I’m always in awe of a commentator with enough grace and confidence to fairly describe a wine even when it’s not to their taste. It’s tough to do but rewarding when it happens. This inherently generous act alerts others who may find excitement in the eccentricities and beauty in the perceived shortcomings I might find.
Consider this to be my stab at fairness.
When I was last in Zürich for the Mémoire & Friends tasting in August, one of the invited friends, Patrick Thalmann, was there to present the wines from his Winzerei Zur Metzg. This micro-winery — named for the abandoned butcher shop it occupies on Giesshuebelstrasse 106 in Zürich — was new to me and not part of my agenda. Like most professional tastings, this one requires a severe triage — there are simply too many wines for one afternoon’s work. In the end I am more likely to cut from my schedule than to add to it, but like a dentist with a patient in need of an emergency root canal, I made time for this slightly odd but intriguing table.
The first thing one notices about the Zur Metzg wines are the distinctive labels: one —a pig’s outline with its primal cuts mapped out — clearly refers to the others which bear a logo of ominously crossed meat cleavers. An obvious reference to butchery with an unselfconscious nod to würste, pork chops, and large cuts of beef.
The second thing one notices is Herr Thalmann himself. His appearance is joyful and child-like in a way that belies his obvious love of wine and a hearty metzgete — a kind of Swiss pork orgy. The two go together, of course.
I was beginning to sense a story.
At his invitation, I sampled a 2015 sauvignon blanc with the noncommittal Schweizer Landwein designation. When I asked him what inspiration he had for the wine’s style I expected to hear the usual Sancerre — or perhaps New Zealand, or even Bordeaux — but when he enthusiastically chirped, “California is my muse,” he startled me. This is the first Swiss winemaker I know of to credit California for inspiration. And while its ample and slightly exotic fruit does recall examples from Napa, its lavish and unrestrained use of oak is straight “outta” Bordeaux. Californians tend not to oak their sauvignon blancs — too expensive and totally unnecessary goes the refrain.
Now, don’t get me wrong, I love a good Domaine de Chevalier blanc, or a Ch. Fieuzal blanc or even a new-fangled Ch. Lynch-Bages blanc but this is not those. It is barrel fermented, yes, but with obvious, creamy vanilla notes and muted citrus, mango and pineapple. It even finishes with some solid grapefruit but, as with a nicely rendered Bordeaux blanc, oak can be — and usually is — a point of discussion. Just a bit too much is, well, too much. Safe to say there is a bit too much of it here. In his defense, I do like the stand Herr Thalmann takes — no wimpy wines from Giesshuebelstrasse.
In an attempt to test my limits, he suggested I try the 2015 chardonnay Schweitzer Landwein next. Its distinctly Californian nose is circa 1995-2000 — ripe green apple fruit boosted by huge, toasty coconut notes. The somewhat skinny palate is overwhelmed by unapologetic lashings of said oak and quite bitter for it. The In Pursuit of Balance darlings are trembling in fear.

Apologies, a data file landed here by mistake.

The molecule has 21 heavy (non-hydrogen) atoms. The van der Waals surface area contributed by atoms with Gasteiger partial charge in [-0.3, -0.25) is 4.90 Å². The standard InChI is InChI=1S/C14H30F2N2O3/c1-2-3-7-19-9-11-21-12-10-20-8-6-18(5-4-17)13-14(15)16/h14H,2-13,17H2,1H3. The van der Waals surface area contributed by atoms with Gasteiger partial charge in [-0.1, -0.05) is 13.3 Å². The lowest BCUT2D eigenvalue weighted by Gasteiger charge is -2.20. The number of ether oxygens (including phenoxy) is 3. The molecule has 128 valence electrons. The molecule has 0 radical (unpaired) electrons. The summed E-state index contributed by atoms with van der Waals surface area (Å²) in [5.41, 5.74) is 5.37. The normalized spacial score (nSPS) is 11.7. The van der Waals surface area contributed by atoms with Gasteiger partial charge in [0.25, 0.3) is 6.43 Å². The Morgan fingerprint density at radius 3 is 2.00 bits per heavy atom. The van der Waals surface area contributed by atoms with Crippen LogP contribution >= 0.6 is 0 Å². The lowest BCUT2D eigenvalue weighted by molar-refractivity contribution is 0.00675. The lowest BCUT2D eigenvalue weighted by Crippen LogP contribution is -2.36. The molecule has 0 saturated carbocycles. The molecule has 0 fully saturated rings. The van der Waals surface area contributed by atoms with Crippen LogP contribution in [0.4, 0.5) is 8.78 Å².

More to my liking, but still too oaky, is the 2015 pinot gris Schweitzer Landwein. This reminds me of some old pinot beurot (gris) bottlings from the Bourgogne Hautes-Côtes-de-Nuits drunk many years ago. In the spirit of rustic weirdness this is at least interesting with some smokey, burnt toast aromas and mealy pears as textural counterpoint. To its credit, there is enough flesh and bone for an awkward adolescence to sprout. No wimpy pinot grigio look-a-like on offer here and another line in the sand from Herr Thalmann.
As far as I know the three whites above are somewhat experimental. They do not appear on the winery website for sale and are not mentioned. If they are one-offs, then I say keep trying because there is enough here to convince me that Zur Metzg needs only to rein in the oaky excesses. The quality of the fruit and the winemaker’s passion are undeniable.
The red wines present a different set of challenges. They are uniformly decent but with a caveat: they all seem rather high pH and a tad too extracted for their own good. The color on each is uniformly dark with aromas of cola spices, root vegetables, roasted mulberry and, yes, sweet oak with a flat, filmy texture that I relate to the high pH levels usually found on warm climate reds.
The best is the 2013 Borstig’ Kerl ( the Bristly One) Schweitzer Landwein made from pinot noir. It is from a single vineyard and allowed a spontaneous fermentation. The nose is oaky and full of roasted mulberry and fresh herbs but, like the other reds, the palate is flat with a creamy, slightly greasy texture. Three other pinot noirs round out the lineup: the 2014 Junior—der Kleine vom Grossen and two vintages of the “R” Pinot Noir 2014 and 2013. Each is true to the house-style that features unintegrated new oak layered upon excessively ripe fruit.
Sounds like California to me.